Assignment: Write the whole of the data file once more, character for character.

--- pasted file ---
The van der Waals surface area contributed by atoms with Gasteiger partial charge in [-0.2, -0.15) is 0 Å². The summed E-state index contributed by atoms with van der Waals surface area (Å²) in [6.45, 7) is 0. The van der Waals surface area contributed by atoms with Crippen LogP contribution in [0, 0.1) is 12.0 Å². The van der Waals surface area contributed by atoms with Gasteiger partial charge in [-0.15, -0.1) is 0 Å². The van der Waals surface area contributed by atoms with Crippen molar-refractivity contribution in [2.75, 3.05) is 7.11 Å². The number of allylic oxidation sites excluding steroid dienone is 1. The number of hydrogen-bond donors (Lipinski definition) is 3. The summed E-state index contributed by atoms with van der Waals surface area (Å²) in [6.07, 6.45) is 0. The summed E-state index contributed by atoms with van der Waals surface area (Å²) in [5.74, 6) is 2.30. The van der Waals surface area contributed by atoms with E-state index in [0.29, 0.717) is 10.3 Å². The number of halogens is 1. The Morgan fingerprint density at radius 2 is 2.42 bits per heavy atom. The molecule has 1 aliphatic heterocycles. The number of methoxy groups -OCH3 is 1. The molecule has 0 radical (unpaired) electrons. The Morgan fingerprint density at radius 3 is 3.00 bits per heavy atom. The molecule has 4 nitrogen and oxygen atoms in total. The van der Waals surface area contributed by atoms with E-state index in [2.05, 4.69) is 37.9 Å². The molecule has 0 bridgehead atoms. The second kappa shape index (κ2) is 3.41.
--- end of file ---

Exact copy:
The van der Waals surface area contributed by atoms with Gasteiger partial charge in [-0.2, -0.15) is 0 Å². The summed E-state index contributed by atoms with van der Waals surface area (Å²) in [6.45, 7) is 0. The van der Waals surface area contributed by atoms with Crippen LogP contribution in [0, 0.1) is 12.0 Å². The van der Waals surface area contributed by atoms with Gasteiger partial charge in [-0.15, -0.1) is 0 Å². The van der Waals surface area contributed by atoms with Crippen molar-refractivity contribution in [2.75, 3.05) is 7.11 Å². The number of allylic oxidation sites excluding steroid dienone is 1. The number of hydrogen-bond donors (Lipinski definition) is 3. The summed E-state index contributed by atoms with van der Waals surface area (Å²) in [6.07, 6.45) is 0. The summed E-state index contributed by atoms with van der Waals surface area (Å²) in [5.74, 6) is 2.30. The van der Waals surface area contributed by atoms with E-state index in [0.29, 0.717) is 10.3 Å². The number of halogens is 1. The Morgan fingerprint density at radius 2 is 2.42 bits per heavy atom. The molecule has 1 aliphatic heterocycles. The number of methoxy groups -OCH3 is 1. The molecule has 0 radical (unpaired) electrons. The Morgan fingerprint density at radius 3 is 3.00 bits per heavy atom. The molecule has 4 nitrogen and oxygen atoms in total. The van der Waals surface area contributed by atoms with E-state index in [2.05, 4.69) is 37.9 Å². The molecule has 0 bridgehead atoms. The second kappa shape index (κ2) is 3.41.